Information is the epicenter in the management of any entity. In fact, for bureaucratic systems to succeed, information must fly from one rank to another, occasionally. As an Executive Director, each day I need to sacrifice an extended period of time to communicate with the 120 workers, on what is expected of them, for the institution to be in a position to move ahead. In addition to this, I will need to address matters concerning unethical incidences. Doing this consistently ensures that the workers get to understand how seriously the company takes matters relating to ethics and also helps create an environment that encourages employees to report any form of ethical maleficence. I intend to encourage the employees to see me with their problems, and thus I will implement an open door policy. Any person, whether senior or junior would be welcomed to share with the management what they consider harmful or useful for the institution, as well as possible measures the management can take to curb the situation (Delgado, 2016, p. 41).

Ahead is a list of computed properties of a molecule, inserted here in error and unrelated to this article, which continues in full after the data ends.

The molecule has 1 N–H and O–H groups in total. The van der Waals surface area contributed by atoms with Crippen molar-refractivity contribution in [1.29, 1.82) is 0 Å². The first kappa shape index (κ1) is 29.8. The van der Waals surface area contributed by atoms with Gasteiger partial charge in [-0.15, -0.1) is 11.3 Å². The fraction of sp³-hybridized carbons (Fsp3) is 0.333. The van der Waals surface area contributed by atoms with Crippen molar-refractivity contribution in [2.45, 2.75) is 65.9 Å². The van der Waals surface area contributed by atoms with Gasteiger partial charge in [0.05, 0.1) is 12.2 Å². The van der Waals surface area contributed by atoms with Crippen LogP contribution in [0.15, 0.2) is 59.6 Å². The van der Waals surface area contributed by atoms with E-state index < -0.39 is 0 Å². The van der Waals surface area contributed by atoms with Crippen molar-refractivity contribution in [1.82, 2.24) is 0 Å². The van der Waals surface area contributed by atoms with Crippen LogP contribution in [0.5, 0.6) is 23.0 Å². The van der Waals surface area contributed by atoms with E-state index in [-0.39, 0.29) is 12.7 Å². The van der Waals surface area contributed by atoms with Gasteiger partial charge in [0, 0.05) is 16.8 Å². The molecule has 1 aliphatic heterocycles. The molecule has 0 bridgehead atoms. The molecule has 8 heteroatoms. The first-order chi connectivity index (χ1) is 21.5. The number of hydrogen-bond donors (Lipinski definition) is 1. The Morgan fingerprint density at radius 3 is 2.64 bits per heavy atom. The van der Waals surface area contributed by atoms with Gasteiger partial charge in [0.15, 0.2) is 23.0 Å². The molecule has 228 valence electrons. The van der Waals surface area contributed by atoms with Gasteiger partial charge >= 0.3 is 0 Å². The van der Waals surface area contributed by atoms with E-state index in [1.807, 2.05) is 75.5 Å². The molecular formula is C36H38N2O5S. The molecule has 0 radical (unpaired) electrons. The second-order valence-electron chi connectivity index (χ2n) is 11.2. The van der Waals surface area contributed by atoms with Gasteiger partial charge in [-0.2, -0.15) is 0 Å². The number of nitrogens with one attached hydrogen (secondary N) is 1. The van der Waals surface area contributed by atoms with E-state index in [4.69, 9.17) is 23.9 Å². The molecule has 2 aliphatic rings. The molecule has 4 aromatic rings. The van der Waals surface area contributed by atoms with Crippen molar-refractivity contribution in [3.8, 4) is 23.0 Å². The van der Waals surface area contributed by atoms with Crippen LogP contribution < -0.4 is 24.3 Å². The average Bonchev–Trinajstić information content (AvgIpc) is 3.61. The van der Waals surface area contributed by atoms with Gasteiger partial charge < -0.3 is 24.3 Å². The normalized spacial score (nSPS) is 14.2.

Setting a Code or Standard 

In my endeavor to assert my well-furnished ethical standards, I would come up with my code of conduct that should be adhered to, by everyone in the company. This would be a systematic undertaking with the establishment of one code at a time, until a wholesome synthesis is established. Introducing the rules, one at a time, ensures that everyone gets to understand the definition and operational ramifications that it holds. Furthermore, it will male it possible for everyone to understand the measures in place to curb and punish any subverting of the code.  

Establishment of a disciplinary committee will help in handling of possible ethical cases. It will also ensure that I do not take a dictatorial position in management of the process. Varied views and opinions are necessary to ensure the rules are upheld in the most honorable way, with severe punishment including fines and suspensions to those who dare break them (Delgado, 2016, p. 45). I would not want to be accused of being unfair in listening to and passing judgment on ethical issues. Besides, the committee will help in case management, giving me more time to concentrate on the business of managing the company’s operations, as is my mandate.  

The best ethical code is complete and the short. As a consequence, the one-hundred-page company constitution will be reduced to ten pages, with every employee issued with a copy. More summarized rules would be pinned at various corners of the premises (Thatchenkery, 2011, p. 14). Eventually, this should help the employees, memorize and carry the rules, to heart. Often the defense of ethical offenders is that they did not know it was against the rules. This simplification will ensure that this is eliminated.